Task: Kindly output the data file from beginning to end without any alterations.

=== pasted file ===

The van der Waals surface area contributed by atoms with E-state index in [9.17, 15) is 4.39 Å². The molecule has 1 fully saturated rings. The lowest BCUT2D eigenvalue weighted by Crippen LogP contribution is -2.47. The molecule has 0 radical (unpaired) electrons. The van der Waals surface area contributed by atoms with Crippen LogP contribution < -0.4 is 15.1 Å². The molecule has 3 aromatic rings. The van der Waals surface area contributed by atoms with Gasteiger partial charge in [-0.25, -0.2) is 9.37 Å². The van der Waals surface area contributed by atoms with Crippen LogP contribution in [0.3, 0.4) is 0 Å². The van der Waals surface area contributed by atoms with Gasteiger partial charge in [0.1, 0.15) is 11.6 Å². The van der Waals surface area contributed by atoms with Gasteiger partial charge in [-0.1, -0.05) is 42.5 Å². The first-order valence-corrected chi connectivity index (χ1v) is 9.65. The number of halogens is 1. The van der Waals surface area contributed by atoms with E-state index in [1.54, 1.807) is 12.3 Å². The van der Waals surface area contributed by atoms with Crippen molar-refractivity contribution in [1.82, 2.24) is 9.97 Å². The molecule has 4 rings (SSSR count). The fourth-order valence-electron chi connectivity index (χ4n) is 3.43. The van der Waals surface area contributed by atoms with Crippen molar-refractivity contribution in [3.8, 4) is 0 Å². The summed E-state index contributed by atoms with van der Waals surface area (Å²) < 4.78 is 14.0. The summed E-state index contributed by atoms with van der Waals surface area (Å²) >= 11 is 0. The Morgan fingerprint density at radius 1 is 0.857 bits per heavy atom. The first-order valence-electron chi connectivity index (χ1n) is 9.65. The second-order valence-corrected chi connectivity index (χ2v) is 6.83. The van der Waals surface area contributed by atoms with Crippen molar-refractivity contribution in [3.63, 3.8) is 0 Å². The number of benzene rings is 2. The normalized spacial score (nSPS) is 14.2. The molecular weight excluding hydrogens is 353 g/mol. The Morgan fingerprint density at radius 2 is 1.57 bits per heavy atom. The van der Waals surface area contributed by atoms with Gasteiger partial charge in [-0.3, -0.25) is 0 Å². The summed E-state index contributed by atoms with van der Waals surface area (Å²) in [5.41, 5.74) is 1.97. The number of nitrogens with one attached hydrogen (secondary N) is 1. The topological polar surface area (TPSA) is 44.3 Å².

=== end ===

The van der Waals surface area contributed by atoms with E-state index in [9.17, 15) is 4.39 Å². The molecule has 1 fully saturated rings. The lowest BCUT2D eigenvalue weighted by Crippen LogP contribution is -2.47. The molecule has 0 radical (unpaired) electrons. The van der Waals surface area contributed by atoms with Crippen LogP contribution < -0.4 is 15.1 Å². The molecule has 3 aromatic rings. The van der Waals surface area contributed by atoms with Gasteiger partial charge in [-0.25, -0.2) is 9.37 Å². The van der Waals surface area contributed by atoms with Crippen LogP contribution in [0.3, 0.4) is 0 Å². The van der Waals surface area contributed by atoms with Gasteiger partial charge in [0.1, 0.15) is 11.6 Å². The van der Waals surface area contributed by atoms with Gasteiger partial charge in [-0.1, -0.05) is 42.5 Å². The first-order valence-corrected chi connectivity index (χ1v) is 9.65. The number of halogens is 1. The van der Waals surface area contributed by atoms with E-state index in [1.54, 1.807) is 12.3 Å². The van der Waals surface area contributed by atoms with Crippen molar-refractivity contribution in [1.82, 2.24) is 9.97 Å². The molecule has 4 rings (SSSR count). The fourth-order valence-electron chi connectivity index (χ4n) is 3.43. The van der Waals surface area contributed by atoms with Crippen molar-refractivity contribution in [3.8, 4) is 0 Å². The summed E-state index contributed by atoms with van der Waals surface area (Å²) < 4.78 is 14.0. The summed E-state index contributed by atoms with van der Waals surface area (Å²) >= 11 is 0. The Morgan fingerprint density at radius 1 is 0.857 bits per heavy atom. The first-order valence-electron chi connectivity index (χ1n) is 9.65. The second-order valence-corrected chi connectivity index (χ2v) is 6.83. The van der Waals surface area contributed by atoms with Crippen molar-refractivity contribution in [3.63, 3.8) is 0 Å². The number of benzene rings is 2. The normalized spacial score (nSPS) is 14.2. The molecular weight excluding hydrogens is 353 g/mol. The Morgan fingerprint density at radius 2 is 1.57 bits per heavy atom. The van der Waals surface area contributed by atoms with Gasteiger partial charge in [-0.3, -0.25) is 0 Å². The summed E-state index contributed by atoms with van der Waals surface area (Å²) in [5.41, 5.74) is 1.97. The number of nitrogens with one attached hydrogen (secondary N) is 1. The topological polar surface area (TPSA) is 44.3 Å².